Among the highlights from this year's first pass drilling were 38.15% zinc over 16 metres and 25.12% over six metres. That was then followed up by intercepts of 41.5% zinc and 46% zinc across widths of between seven and nine metres.
And these grades aren't the only indication that the ground is rich in ore, according to chief executive Colin Bird.
When Anglo American worked this ground, he says, the estimate was that it contained between 250,000 and 300,000 tonnes of ore. But back then, silicate deposits of this nature were less desirable while major sulphide deposits were still on offer. Most sulphide deposits are gone now, and processing technology has well and truly caught up. So the game is truly afoot at Star.
Bird is highly optimistic that the geological implications of recent drilling work are favourable.
“The drill programme has shown we could get stacks more. It goes up to around 50% zinc. And there’s lots of 28%,” he says.
For zinc projects, these are rich grades indeed, and with the zinc price riding along at multi-year highs, it all adds up to an enticing prospect.
Bird reckons that if the company could prove up 60,000 tonnes of contained zinc, then it would justify the setting up of a small-scale operation.
A conceptual grade-tonnage target released in June put the potential ore at around 485,000 tonnes at 15% zinc, which would justify such an undertaking. But Bird's aspirations are higher. If the drilling could boost the resource exponentially, say, to five million tonnes, then Star would become the type of project that a company could sell on, he adds
So plenty to play for at this stage.
“My initial target was to put an envelope around the resource,” says Bird.
“But having said that we’re still trying to find the source. Inevitably there’ll be a big feeder. And there are those who say it’s a bit like Tsumeb.”
For those not in the know, Tsumeb is one of southern Africa’s foremost base metals projects, enough of an undertaking to put a smelter on site there in Namibia, and a benchmark for many a project in the region.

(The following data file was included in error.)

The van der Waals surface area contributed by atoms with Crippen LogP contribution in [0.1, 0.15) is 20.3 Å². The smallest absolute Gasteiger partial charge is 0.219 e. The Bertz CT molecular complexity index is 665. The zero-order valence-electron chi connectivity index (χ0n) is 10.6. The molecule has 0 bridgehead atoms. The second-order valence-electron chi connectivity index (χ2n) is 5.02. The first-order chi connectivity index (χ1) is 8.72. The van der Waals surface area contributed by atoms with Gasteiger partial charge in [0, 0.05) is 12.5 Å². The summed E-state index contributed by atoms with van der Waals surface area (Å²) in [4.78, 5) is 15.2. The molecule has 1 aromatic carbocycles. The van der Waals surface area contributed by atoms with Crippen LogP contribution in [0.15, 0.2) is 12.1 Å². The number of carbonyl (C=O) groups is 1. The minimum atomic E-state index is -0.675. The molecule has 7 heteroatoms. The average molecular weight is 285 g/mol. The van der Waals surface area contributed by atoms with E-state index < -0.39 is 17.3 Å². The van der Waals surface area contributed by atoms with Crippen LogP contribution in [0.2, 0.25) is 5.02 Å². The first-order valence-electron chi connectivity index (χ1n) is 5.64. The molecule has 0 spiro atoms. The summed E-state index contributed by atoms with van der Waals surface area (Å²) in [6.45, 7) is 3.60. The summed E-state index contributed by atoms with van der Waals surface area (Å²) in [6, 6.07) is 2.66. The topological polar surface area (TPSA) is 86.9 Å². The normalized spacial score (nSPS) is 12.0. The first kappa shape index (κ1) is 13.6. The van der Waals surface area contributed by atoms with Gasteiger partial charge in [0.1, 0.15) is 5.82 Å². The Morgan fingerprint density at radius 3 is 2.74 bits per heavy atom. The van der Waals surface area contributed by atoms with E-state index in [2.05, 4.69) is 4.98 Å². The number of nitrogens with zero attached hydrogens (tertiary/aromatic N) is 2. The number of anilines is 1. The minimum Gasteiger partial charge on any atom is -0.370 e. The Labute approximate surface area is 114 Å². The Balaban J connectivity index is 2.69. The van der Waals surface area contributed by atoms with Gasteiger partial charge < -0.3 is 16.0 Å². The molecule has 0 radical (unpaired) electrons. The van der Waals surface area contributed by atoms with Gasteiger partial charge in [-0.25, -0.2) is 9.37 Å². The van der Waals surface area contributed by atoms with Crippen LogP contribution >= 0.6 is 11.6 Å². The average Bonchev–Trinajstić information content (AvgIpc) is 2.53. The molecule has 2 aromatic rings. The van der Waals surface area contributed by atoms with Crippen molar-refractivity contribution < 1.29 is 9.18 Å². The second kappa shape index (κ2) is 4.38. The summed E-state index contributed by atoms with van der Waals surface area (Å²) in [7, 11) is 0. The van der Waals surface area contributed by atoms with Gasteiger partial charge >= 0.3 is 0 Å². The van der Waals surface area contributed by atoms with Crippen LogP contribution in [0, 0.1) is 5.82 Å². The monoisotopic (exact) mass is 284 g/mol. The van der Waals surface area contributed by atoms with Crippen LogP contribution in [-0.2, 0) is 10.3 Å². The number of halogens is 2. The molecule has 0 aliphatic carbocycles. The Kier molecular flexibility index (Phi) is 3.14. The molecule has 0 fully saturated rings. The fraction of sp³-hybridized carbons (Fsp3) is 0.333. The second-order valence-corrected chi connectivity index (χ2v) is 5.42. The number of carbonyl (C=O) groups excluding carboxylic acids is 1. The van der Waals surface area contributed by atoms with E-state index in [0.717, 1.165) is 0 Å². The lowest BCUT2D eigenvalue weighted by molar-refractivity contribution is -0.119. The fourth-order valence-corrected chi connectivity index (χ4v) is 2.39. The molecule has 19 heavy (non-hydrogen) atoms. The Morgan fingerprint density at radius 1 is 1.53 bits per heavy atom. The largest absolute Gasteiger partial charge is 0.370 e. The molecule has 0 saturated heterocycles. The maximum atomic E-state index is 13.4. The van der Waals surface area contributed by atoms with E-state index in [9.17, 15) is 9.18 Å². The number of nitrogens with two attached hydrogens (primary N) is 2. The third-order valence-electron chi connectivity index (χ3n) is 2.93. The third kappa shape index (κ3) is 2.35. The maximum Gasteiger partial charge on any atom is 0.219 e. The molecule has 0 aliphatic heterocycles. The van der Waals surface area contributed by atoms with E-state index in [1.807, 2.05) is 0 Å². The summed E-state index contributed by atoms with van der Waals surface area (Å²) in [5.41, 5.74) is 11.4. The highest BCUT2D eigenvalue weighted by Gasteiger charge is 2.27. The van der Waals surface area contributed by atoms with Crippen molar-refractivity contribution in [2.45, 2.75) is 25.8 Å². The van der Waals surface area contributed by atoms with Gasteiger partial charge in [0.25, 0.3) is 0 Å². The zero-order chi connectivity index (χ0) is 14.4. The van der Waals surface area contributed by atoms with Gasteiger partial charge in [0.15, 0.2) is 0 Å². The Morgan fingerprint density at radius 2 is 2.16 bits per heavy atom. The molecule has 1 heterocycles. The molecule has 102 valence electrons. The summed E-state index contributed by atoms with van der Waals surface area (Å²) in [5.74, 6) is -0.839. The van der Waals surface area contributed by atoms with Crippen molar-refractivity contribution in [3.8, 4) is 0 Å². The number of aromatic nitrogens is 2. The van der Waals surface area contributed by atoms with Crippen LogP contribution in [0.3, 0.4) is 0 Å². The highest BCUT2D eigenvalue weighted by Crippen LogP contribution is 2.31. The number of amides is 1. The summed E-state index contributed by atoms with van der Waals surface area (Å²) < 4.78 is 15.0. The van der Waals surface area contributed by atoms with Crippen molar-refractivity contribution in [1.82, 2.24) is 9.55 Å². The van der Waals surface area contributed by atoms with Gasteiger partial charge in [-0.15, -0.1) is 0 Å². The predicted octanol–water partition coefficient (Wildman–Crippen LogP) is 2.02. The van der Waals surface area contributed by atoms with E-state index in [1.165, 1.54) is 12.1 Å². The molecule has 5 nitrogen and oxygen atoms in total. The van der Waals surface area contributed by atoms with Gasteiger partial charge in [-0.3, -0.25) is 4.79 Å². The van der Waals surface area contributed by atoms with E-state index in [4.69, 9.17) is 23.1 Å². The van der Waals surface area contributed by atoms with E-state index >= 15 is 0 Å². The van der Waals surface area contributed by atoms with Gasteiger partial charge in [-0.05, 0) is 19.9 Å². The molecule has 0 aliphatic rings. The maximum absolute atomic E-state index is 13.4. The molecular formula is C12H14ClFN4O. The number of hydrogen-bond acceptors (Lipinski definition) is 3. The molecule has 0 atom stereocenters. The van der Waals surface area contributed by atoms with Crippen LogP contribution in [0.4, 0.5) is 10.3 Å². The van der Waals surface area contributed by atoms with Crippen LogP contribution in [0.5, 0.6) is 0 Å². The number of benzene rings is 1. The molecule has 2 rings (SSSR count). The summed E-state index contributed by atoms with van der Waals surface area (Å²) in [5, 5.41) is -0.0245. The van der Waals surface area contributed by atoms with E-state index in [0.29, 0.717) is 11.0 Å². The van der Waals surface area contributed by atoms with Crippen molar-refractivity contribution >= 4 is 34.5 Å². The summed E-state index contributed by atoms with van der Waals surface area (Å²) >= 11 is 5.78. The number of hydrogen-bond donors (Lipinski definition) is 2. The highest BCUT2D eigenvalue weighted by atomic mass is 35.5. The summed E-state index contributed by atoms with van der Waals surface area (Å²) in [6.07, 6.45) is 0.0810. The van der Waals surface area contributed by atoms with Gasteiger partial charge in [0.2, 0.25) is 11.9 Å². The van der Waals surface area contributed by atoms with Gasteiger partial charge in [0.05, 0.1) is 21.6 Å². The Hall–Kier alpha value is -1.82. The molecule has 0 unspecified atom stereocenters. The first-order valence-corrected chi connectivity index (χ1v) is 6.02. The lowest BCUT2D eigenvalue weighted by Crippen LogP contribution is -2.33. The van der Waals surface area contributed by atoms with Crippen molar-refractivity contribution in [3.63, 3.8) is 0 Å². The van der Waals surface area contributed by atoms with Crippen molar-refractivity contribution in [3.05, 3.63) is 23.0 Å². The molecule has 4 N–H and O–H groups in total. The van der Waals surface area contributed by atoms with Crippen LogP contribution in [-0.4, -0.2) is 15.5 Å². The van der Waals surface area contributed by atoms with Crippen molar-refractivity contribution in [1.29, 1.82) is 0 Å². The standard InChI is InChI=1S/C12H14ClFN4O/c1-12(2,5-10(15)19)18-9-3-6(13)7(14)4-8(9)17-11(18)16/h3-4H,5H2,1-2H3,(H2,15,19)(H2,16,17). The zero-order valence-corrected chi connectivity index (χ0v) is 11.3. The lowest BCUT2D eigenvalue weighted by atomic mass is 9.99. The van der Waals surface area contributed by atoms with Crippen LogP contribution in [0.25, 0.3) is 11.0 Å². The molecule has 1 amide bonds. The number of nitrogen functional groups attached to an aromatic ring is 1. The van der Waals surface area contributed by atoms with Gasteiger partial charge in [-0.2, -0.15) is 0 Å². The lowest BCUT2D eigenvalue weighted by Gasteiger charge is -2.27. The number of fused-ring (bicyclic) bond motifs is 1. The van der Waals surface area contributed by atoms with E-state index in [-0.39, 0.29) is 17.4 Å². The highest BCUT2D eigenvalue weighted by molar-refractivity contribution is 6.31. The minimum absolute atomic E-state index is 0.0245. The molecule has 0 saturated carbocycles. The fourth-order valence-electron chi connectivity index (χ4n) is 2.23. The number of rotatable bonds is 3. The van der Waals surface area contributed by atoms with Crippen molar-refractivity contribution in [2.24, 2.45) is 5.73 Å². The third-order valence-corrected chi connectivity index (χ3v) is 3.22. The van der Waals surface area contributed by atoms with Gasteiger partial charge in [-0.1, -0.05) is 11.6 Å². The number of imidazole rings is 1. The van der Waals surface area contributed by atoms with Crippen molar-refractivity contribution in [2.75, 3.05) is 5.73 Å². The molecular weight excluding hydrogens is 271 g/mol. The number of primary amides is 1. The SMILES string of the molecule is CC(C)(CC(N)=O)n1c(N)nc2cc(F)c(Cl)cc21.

But how the geology all works remains unclear. Chartered Consolidated did some work at Star in the early 1960s, but Bird says he now wants to bring “more science to it.”
“The geophysics is old,” he says. “This latest work has now destroyed the Chartered Consolidated model.
That leaves room for a new, Galileo Resources model. The conceptual target is a significant tick in the box on that score, and with exploration work ongoing, there'll be more to come.
“Already we're getting better than the historic numbers,” says Bird. “On grade, I’m personally hopeful will be better.”
Galileo's commitment to the project is certainly clear enough: in September the company doubled down on its investment and moved to increase its interest to 95%, taking up the stake of struggling BMR Resources.
While all that's going on, new interest is also being generated in South Africa at the Glenover project, which Galileo was founded on, but which went into something of a hiatus on weak commodity prices.
It’s come alive again though, reworked as a phosphate project rather than the rare-earths mine that was originally envisaged. In this new form, it’s attracted interest from a major phosphate producer in the form of an off-take agreement.
The advantages of this new structure are clear.
“We have high-grade phosphate,” says Bird.
“We have stockpiles of three million tonnes. We haven’t got to go mining for six or seven years, and the capital cost will be just US$7mln-US$8mln. What’s more, the tailings are full of rare-earths.”
It all adds up to a nice internal rate of return, and a doubling of the upside for Galileo investors.